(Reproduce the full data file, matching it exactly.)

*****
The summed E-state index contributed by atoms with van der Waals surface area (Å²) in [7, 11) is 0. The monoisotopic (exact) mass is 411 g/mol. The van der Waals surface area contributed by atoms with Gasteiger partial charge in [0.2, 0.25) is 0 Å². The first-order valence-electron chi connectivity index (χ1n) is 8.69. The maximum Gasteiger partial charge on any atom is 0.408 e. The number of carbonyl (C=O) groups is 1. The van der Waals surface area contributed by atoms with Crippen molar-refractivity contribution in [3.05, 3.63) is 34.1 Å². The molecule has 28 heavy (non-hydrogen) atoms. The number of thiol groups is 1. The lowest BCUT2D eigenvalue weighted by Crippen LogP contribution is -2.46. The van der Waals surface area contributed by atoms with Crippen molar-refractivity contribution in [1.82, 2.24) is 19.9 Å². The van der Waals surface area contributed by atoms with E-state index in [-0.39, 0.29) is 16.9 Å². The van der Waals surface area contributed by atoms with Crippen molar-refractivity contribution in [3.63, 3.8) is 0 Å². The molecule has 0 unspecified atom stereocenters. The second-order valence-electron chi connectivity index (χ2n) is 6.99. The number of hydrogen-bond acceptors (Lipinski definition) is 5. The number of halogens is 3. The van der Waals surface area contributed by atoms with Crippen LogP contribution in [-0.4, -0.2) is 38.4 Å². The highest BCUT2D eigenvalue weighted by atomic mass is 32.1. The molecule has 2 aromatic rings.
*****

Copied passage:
The summed E-state index contributed by atoms with van der Waals surface area (Å²) in [7, 11) is 0. The monoisotopic (exact) mass is 411 g/mol. The van der Waals surface area contributed by atoms with Gasteiger partial charge in [0.2, 0.25) is 0 Å². The first-order valence-electron chi connectivity index (χ1n) is 8.69. The maximum Gasteiger partial charge on any atom is 0.408 e. The number of carbonyl (C=O) groups is 1. The van der Waals surface area contributed by atoms with Crippen molar-refractivity contribution in [3.05, 3.63) is 34.1 Å². The molecule has 28 heavy (non-hydrogen) atoms. The number of thiol groups is 1. The lowest BCUT2D eigenvalue weighted by Crippen LogP contribution is -2.46. The van der Waals surface area contributed by atoms with Crippen molar-refractivity contribution in [1.82, 2.24) is 19.9 Å². The van der Waals surface area contributed by atoms with E-state index in [-0.39, 0.29) is 16.9 Å². The van der Waals surface area contributed by atoms with Crippen molar-refractivity contribution in [3.63, 3.8) is 0 Å². The molecule has 0 unspecified atom stereocenters. The second-order valence-electron chi connectivity index (χ2n) is 6.99. The number of hydrogen-bond acceptors (Lipinski definition) is 5. The number of halogens is 3. The van der Waals surface area contributed by atoms with Crippen LogP contribution in [-0.4, -0.2) is 38.4 Å². The highest BCUT2D eigenvalue weighted by atomic mass is 32.1. The molecule has 2 aromatic rings.